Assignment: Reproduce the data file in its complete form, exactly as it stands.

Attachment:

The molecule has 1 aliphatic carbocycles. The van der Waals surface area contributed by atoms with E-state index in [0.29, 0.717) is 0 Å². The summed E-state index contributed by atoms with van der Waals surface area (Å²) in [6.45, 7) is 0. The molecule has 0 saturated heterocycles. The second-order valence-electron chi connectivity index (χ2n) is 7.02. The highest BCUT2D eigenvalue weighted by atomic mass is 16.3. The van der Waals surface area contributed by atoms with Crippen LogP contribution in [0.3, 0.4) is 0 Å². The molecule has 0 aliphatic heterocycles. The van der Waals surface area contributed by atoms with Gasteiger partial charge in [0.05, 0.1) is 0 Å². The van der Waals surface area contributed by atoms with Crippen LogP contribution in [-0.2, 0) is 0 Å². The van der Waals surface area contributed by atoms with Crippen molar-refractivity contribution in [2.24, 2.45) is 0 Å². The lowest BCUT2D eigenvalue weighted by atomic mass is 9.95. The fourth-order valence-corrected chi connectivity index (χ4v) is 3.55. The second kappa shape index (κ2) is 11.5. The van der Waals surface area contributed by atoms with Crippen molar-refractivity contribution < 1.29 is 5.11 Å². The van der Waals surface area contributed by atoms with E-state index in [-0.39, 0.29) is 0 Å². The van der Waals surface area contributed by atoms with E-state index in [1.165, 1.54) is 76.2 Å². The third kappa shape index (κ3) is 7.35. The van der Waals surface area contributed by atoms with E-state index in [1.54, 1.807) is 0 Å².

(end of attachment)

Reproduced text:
The molecule has 1 aliphatic carbocycles. The van der Waals surface area contributed by atoms with E-state index in [0.29, 0.717) is 0 Å². The summed E-state index contributed by atoms with van der Waals surface area (Å²) in [6.45, 7) is 0. The molecule has 0 saturated heterocycles. The second-order valence-electron chi connectivity index (χ2n) is 7.02. The highest BCUT2D eigenvalue weighted by atomic mass is 16.3. The van der Waals surface area contributed by atoms with Crippen LogP contribution in [0.3, 0.4) is 0 Å². The molecule has 0 aliphatic heterocycles. The van der Waals surface area contributed by atoms with Gasteiger partial charge in [0.05, 0.1) is 0 Å². The van der Waals surface area contributed by atoms with Crippen LogP contribution in [-0.2, 0) is 0 Å². The van der Waals surface area contributed by atoms with Crippen molar-refractivity contribution in [2.24, 2.45) is 0 Å². The lowest BCUT2D eigenvalue weighted by atomic mass is 9.95. The fourth-order valence-corrected chi connectivity index (χ4v) is 3.55. The second kappa shape index (κ2) is 11.5. The van der Waals surface area contributed by atoms with Crippen molar-refractivity contribution < 1.29 is 5.11 Å². The van der Waals surface area contributed by atoms with E-state index in [-0.39, 0.29) is 0 Å². The van der Waals surface area contributed by atoms with E-state index in [1.165, 1.54) is 76.2 Å². The third kappa shape index (κ3) is 7.35. The van der Waals surface area contributed by atoms with E-state index in [1.54, 1.807) is 0 Å².